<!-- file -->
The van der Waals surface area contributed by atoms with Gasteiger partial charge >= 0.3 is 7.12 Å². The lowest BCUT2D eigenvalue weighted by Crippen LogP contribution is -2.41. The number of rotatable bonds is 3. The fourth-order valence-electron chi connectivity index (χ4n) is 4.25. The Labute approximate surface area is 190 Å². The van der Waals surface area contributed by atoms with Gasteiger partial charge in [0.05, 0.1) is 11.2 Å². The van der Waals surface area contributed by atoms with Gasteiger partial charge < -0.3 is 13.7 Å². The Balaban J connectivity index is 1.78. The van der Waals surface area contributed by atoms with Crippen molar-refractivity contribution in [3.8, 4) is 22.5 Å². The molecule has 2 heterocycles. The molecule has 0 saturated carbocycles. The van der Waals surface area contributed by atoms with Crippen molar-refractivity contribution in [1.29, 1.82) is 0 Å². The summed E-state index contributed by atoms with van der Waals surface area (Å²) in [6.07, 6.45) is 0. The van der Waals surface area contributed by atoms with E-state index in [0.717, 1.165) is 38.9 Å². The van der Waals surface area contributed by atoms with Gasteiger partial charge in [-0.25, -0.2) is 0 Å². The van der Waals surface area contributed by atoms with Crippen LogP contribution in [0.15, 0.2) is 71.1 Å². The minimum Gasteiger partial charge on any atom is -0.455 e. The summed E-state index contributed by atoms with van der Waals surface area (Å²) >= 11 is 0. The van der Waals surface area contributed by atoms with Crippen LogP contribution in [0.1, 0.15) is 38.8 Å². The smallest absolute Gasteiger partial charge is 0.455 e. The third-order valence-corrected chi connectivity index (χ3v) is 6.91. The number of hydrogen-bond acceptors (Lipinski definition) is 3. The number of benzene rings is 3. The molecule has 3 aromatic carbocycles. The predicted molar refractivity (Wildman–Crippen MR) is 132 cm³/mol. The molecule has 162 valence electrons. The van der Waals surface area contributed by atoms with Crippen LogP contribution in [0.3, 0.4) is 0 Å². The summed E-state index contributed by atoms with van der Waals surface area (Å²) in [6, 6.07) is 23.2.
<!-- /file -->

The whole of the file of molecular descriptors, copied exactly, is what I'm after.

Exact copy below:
The van der Waals surface area contributed by atoms with Gasteiger partial charge >= 0.3 is 7.12 Å². The lowest BCUT2D eigenvalue weighted by Crippen LogP contribution is -2.41. The number of rotatable bonds is 3. The fourth-order valence-electron chi connectivity index (χ4n) is 4.25. The Labute approximate surface area is 190 Å². The van der Waals surface area contributed by atoms with Gasteiger partial charge in [0.05, 0.1) is 11.2 Å². The van der Waals surface area contributed by atoms with Gasteiger partial charge < -0.3 is 13.7 Å². The Balaban J connectivity index is 1.78. The van der Waals surface area contributed by atoms with Crippen molar-refractivity contribution in [3.8, 4) is 22.5 Å². The molecule has 2 heterocycles. The molecule has 0 saturated carbocycles. The van der Waals surface area contributed by atoms with Crippen molar-refractivity contribution in [1.29, 1.82) is 0 Å². The summed E-state index contributed by atoms with van der Waals surface area (Å²) in [6.07, 6.45) is 0. The van der Waals surface area contributed by atoms with E-state index in [0.717, 1.165) is 38.9 Å². The van der Waals surface area contributed by atoms with Gasteiger partial charge in [-0.25, -0.2) is 0 Å². The van der Waals surface area contributed by atoms with Crippen LogP contribution in [0.15, 0.2) is 71.1 Å². The minimum Gasteiger partial charge on any atom is -0.455 e. The summed E-state index contributed by atoms with van der Waals surface area (Å²) >= 11 is 0. The van der Waals surface area contributed by atoms with Crippen LogP contribution in [0.1, 0.15) is 38.8 Å². The smallest absolute Gasteiger partial charge is 0.455 e. The third-order valence-corrected chi connectivity index (χ3v) is 6.91. The number of hydrogen-bond acceptors (Lipinski definition) is 3. The number of benzene rings is 3. The molecule has 3 aromatic carbocycles. The predicted molar refractivity (Wildman–Crippen MR) is 132 cm³/mol. The molecule has 162 valence electrons. The van der Waals surface area contributed by atoms with Crippen LogP contribution in [0.3, 0.4) is 0 Å². The summed E-state index contributed by atoms with van der Waals surface area (Å²) in [6, 6.07) is 23.2.